How many artists does it take to change a light bulb?

Color pencil participants Sharon Nergaard (left) and Carolyn Gibson with Acyrlic student, Rose Kanoldt.

A compilation of 20 tiles from participants’ works from Nils Johnson’s class on Acrylic Abstract Art.

The answer is “you the artist.” On Friday, January 18 Nils Johnson posed this question and gave the answer to a group of 16 Fine Arts Guild members taking Nils’ class on Acrylic Abstract Art. Nils took the class down the adventurous road of imagination from squares, to arcs and finally squiggles. He then challenged the artists to paint the various drawings with colors which would lead the observer into and around the painting.

Nils is an artist in architecture, which is his career, and also in carpentry and acrylic painting. His acrylic painting ranges from formal-tight to edgy-abstract, examples of which are on display in Studio II of the Creative Arts Center.

By the way, some of the imaginative ways to change a light bulb include: 1) painting it to look like a hot air balloon to which one would add some string and a small box, 2) paint one to look like a penguin, 3) paint a face on it for the Yul Brynner look, then add a red hat and beard to make Yul look like Santa. Just imagine what you might do with an old light bulb.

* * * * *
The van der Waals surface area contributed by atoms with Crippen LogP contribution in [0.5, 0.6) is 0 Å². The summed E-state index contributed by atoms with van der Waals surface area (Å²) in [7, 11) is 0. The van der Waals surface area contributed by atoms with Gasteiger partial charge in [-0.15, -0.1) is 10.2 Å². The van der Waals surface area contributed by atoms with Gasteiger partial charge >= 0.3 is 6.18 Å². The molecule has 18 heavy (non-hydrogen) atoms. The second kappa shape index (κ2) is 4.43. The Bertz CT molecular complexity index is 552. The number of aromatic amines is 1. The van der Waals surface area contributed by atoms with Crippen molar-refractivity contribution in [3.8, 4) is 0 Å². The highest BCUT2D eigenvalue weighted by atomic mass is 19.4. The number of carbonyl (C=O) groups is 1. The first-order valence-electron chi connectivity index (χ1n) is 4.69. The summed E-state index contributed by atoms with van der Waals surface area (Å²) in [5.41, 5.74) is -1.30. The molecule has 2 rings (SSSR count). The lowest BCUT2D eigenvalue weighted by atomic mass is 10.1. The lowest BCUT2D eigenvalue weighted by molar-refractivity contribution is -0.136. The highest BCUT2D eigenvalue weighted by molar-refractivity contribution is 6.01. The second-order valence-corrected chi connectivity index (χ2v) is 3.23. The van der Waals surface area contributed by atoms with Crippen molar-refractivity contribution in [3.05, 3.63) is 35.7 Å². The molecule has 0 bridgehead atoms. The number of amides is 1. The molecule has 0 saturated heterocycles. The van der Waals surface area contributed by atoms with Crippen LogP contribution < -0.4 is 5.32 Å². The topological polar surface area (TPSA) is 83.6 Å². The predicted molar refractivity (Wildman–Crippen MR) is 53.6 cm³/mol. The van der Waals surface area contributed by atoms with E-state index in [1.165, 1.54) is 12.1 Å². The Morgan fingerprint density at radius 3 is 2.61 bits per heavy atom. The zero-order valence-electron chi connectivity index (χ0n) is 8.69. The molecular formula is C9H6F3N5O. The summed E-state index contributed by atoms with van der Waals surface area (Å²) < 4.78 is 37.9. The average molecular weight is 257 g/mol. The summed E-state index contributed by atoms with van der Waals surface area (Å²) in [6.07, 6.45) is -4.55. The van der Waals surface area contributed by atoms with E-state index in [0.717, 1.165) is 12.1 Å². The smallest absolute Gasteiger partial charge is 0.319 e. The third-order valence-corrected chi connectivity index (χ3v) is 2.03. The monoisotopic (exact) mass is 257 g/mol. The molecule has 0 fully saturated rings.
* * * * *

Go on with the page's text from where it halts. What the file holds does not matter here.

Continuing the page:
Also during the month of January, Kathy Arend and JoAnn Bunyea taught a drawing class to nine participants. After their two basic drawing lessons, the participants chose a medium in which to finish their project. Four chose color pencils with JoAnn Bunyea, another four chose watercolor with Melanie Douglas and finally one chose acrylics with Nancy Friedman.

The Fine Arts Guild has over 30 of their members’ paintings on display most of which are for sale. Come down and browse. Our winter hours are posted on the door to Studio II and generally are Monday through Thursday 9:00 a.m. to noon plus 1:00-4:00 p.m.